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NY gets $5.5M job training grant to fight opioid crisis

State officials said the money will partly be used to help provide new skills to recovering addicts and other workers affected by the opioid epidemic.

The state Department of Labor has received more than $5.5 million in federal grant money that will be used toward job and workforce training for residents affected by the opioid epidemic, according to state and federal officials.

The funding — provided through the federal Department of Labor's National Dislocated Worker Grants — will go to participants in 22 counties, including Nassau and Suffolk, a news release from the U.S. Department of Labor stated. The release specified the Town of Hempstead and Long Beach in Nassau County but it was not immediately clear how much of the funding would go to Long Island overall.

"The opioid epidemic has tragically taken the lives of too many New Yorkers and continues to impact communities all across [the] state," Gov. Andrew M. Cuomo said in a news release distributed by the state Friday. "This funding will allow us to expand programs that not only provide treatment but also support career opportunities for New Yorkers combating addiction and help finally make the opioid epidemic a thing of the past."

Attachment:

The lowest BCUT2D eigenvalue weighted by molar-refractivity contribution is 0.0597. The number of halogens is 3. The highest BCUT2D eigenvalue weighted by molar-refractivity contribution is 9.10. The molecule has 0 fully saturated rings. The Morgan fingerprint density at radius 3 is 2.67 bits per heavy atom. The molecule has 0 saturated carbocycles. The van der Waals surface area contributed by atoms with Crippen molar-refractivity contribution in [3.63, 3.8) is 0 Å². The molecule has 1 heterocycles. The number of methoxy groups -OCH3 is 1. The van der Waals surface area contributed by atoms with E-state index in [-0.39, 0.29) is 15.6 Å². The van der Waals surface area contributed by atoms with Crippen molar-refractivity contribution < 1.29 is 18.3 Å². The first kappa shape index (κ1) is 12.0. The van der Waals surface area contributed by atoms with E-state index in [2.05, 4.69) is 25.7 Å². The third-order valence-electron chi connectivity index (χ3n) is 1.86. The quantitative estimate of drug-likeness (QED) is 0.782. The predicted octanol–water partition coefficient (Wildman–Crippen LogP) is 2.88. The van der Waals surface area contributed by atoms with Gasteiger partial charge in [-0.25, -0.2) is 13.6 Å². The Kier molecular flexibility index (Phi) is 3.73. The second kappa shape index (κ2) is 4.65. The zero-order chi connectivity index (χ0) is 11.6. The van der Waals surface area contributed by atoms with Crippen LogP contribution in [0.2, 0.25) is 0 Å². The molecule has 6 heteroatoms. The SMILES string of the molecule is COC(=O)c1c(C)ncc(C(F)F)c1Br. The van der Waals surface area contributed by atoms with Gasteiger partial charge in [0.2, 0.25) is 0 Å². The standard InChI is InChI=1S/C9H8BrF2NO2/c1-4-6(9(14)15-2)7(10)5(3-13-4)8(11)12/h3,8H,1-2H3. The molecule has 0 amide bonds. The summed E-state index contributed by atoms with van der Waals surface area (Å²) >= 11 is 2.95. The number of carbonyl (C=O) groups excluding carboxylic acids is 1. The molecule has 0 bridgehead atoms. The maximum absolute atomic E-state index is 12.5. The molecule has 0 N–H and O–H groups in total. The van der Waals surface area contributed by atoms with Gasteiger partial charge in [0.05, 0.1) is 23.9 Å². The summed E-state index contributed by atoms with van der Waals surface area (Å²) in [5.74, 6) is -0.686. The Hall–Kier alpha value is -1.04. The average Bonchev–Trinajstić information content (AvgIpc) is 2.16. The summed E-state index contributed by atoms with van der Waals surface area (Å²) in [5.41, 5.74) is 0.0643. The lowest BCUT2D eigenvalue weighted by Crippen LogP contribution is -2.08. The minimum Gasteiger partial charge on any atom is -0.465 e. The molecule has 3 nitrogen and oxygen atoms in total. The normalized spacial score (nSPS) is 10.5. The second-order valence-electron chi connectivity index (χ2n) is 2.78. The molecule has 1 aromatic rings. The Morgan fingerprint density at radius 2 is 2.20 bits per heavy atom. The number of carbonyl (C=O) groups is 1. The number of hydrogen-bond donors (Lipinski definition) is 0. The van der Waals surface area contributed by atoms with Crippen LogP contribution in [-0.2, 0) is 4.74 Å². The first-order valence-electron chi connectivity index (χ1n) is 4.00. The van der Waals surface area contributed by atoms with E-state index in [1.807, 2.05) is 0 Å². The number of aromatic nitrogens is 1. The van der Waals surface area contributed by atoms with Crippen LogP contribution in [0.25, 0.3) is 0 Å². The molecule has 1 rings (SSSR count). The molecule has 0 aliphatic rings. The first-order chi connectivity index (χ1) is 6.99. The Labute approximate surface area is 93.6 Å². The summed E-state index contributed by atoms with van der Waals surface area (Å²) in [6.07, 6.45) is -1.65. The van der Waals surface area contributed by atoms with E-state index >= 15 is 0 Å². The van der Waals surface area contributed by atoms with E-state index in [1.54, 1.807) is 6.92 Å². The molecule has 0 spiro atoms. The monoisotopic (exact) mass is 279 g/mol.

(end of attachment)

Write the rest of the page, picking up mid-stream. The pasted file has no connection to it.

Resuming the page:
Fatal opioid overdoses on Long Island decreased to 483 in 2018, down from a high of 614 in 2017, according to data provided by the police departments and medical examiners in Nassau and Suffolk counties. The figures are estimates because in some cases toxicology reports can take years to finish.

The grant was awarded in January, according to the federal release. Lt. Gov. Kathy Hochul announced it in Rochester on Friday.

The money will help provide new skills to recovering addicts and other workers affected by the opioid crisis, the state release said. It will also be used for workforce development in professions such as addiction treatment, pain management and therapy and mental health treatment.

Hochul announced earlier this month at a Suffolk County opioid forum that federal officials had granted the state $7.5 million to expand substance abuse addiction services.

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